Directed by Davis Guggenheim
Written by Davis Guggenheim & Billy Kimball
Stars: Geoffrey Canada, Bill Strickland, Johnathan Alter, Michelle Rhee and Randi Weingarten
Now that the blog-a-thon is almost coming to a close, I wanted to see something different than the dramas and comedies I have seen. I wanted to a documentary. From the team that bring the world and thinking Al Gore made that movie himself, An Inconvenient Truth. Guggenheim brings us the hot button topic of education or lack thereof in this country.
This talking head documentary the lives of five young people ranging from first to eighth grade as their families to find the best schools for them. Anthony is Washington, DC youth that has been held back because he doesn't like school. Daisy is girl from LA that dreams to be a veterinarian when she grows up. Francisco wants to be a reporter. He has trouble with his teacher who thinks he should be left back. Bianca is going to private school where her mom has been behind on the payments.
The main focus of the film is that the school system is broken. Politicians and school reformers have been trying to solve the problem with failing of our school children since the 1970s. The documentarian shows that it doesn't matter that much about where you live makes you fail, it's the teachers as a whole. They are building the foundation for the next generation and the bad apples are poisoning everyone else.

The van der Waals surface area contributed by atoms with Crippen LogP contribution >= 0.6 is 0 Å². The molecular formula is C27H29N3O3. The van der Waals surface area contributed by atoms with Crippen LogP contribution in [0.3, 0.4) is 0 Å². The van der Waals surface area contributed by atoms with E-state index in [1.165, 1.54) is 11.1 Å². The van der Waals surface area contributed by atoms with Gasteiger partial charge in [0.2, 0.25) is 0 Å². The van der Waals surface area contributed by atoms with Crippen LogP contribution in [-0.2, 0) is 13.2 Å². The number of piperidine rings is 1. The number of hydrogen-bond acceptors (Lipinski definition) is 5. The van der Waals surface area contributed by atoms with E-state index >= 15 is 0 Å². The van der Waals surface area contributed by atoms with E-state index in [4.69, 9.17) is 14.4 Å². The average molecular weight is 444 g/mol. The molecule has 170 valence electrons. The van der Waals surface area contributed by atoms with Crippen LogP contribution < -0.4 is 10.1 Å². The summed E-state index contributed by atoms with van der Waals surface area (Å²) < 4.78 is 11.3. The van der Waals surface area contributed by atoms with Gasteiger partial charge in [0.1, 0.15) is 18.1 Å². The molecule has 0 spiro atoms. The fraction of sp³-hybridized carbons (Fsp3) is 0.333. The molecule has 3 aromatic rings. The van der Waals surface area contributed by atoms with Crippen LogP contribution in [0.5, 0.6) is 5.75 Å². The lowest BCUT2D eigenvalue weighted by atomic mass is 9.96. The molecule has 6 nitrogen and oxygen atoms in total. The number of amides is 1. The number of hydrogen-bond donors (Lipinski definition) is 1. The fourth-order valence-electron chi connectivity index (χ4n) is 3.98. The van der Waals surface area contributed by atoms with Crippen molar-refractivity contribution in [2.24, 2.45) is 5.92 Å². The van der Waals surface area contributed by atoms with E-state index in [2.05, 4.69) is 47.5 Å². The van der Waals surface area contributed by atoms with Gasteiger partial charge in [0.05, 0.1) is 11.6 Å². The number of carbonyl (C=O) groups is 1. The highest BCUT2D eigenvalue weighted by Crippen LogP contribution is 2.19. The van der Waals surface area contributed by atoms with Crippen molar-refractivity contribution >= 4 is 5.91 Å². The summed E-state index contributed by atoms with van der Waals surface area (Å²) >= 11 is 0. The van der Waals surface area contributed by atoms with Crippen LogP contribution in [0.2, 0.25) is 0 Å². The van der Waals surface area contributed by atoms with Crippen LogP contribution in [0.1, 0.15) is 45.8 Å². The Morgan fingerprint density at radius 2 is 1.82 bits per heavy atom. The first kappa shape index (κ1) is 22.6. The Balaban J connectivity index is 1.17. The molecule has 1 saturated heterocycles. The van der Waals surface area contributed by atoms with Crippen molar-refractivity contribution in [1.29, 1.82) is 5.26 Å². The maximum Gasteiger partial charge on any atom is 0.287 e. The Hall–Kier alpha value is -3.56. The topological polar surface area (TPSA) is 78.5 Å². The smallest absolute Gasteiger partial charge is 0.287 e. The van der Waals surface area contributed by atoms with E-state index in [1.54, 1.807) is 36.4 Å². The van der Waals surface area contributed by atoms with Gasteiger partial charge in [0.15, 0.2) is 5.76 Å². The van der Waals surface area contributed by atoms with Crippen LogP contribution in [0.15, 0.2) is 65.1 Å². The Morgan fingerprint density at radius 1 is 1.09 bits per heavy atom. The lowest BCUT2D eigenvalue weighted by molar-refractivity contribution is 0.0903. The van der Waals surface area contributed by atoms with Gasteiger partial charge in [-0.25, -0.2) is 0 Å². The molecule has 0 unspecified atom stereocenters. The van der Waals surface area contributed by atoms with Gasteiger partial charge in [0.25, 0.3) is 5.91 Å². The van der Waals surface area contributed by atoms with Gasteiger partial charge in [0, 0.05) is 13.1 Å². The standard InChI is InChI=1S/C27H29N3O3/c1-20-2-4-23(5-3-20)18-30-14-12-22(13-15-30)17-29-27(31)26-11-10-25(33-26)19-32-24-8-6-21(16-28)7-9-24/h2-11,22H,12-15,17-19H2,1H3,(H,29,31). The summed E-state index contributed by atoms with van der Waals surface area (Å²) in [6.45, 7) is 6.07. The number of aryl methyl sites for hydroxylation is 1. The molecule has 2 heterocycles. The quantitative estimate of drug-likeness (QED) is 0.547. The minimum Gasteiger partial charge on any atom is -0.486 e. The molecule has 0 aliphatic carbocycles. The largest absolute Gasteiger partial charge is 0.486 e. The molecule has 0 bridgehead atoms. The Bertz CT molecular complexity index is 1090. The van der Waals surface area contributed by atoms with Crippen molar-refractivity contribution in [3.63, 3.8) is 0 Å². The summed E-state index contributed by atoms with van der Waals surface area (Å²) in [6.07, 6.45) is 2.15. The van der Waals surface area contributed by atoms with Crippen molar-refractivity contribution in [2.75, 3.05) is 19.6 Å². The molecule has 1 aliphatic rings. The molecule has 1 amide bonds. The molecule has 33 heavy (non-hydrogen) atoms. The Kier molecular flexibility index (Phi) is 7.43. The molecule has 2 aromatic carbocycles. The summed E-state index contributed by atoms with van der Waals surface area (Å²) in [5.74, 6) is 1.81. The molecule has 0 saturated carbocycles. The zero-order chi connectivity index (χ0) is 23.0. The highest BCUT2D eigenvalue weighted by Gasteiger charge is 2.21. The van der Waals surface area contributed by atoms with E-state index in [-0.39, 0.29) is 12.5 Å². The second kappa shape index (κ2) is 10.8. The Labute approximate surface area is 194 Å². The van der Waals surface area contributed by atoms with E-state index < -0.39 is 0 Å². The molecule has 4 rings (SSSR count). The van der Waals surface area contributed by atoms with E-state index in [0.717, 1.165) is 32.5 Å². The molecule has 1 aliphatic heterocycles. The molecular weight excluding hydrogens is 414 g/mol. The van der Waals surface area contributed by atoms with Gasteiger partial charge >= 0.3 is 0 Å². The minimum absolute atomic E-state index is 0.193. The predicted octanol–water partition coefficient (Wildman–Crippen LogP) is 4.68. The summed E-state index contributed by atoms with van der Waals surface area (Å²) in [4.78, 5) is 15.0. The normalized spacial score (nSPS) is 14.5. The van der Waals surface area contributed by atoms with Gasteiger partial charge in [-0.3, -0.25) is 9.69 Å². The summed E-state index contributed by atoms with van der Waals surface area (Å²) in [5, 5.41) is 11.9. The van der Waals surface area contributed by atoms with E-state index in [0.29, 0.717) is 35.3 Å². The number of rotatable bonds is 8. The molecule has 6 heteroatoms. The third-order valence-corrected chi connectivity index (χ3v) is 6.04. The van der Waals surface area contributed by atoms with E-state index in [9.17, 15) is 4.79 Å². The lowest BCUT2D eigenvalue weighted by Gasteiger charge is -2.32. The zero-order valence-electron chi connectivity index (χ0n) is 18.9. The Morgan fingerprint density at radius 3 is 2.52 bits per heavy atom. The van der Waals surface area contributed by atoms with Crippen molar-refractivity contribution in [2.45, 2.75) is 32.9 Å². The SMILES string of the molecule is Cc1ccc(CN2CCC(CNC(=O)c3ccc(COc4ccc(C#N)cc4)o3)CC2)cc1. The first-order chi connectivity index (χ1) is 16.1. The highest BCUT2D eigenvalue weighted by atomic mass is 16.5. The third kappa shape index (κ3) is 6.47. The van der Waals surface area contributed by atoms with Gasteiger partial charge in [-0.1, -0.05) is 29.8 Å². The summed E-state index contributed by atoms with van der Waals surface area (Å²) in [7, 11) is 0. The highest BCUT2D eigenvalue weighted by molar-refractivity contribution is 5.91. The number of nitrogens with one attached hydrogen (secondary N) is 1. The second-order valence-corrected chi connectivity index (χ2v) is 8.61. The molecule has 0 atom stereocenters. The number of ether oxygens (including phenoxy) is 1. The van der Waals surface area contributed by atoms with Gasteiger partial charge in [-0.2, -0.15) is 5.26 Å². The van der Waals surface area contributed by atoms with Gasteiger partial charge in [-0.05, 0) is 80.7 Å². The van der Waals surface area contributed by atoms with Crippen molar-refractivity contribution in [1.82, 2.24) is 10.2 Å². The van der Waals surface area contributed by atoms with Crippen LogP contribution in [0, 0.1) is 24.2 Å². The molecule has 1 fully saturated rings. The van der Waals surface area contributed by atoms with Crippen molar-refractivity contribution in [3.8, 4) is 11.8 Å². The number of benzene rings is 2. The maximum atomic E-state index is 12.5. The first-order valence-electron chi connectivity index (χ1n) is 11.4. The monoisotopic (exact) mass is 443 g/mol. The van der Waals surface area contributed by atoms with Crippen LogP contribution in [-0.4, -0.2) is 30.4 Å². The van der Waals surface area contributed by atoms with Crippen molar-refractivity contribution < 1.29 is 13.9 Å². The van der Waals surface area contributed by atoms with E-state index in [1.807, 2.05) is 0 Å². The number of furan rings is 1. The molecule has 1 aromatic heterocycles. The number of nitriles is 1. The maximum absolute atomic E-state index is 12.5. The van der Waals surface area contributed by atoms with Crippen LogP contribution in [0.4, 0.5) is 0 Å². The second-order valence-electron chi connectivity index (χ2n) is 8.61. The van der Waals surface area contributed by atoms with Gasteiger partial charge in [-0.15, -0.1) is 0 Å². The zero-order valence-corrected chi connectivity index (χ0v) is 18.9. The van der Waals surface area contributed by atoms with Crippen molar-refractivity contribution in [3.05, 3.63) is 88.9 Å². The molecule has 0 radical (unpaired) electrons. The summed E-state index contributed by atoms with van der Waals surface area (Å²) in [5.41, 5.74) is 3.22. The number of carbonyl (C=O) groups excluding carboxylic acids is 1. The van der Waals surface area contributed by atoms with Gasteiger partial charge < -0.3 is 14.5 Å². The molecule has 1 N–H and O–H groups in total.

Geoffrey Canada is a person that is known for having a plan to dramatically change the way school is thought. A DC superintendent Michelle Rhee wants to change the way teachers are being complacent with the teacher's union president, Randi Weingarten. What can be done? It seems that it would not get solved anytime soon.
The film got attention that it wasn't nominated for Best Documentary Feature Oscar. It did get the next best thing. It got an Omie Award. A nice consolation prize. I am reminded about my times in school where I had to take remedial classes, because I was not great with math. I'm still not good with it. Did I have great education? No. I think I got an average one. Educators don't want you to exceed. You are just another body.
The impression I had the film was that I thought it was a thought provoking film, but what is the viewer supposed to do. If the government can't do anything or reformers or parents or students, then what? The movie is Food, Inc. We know that there is a pink elephant in the room, but nobody is addressing it.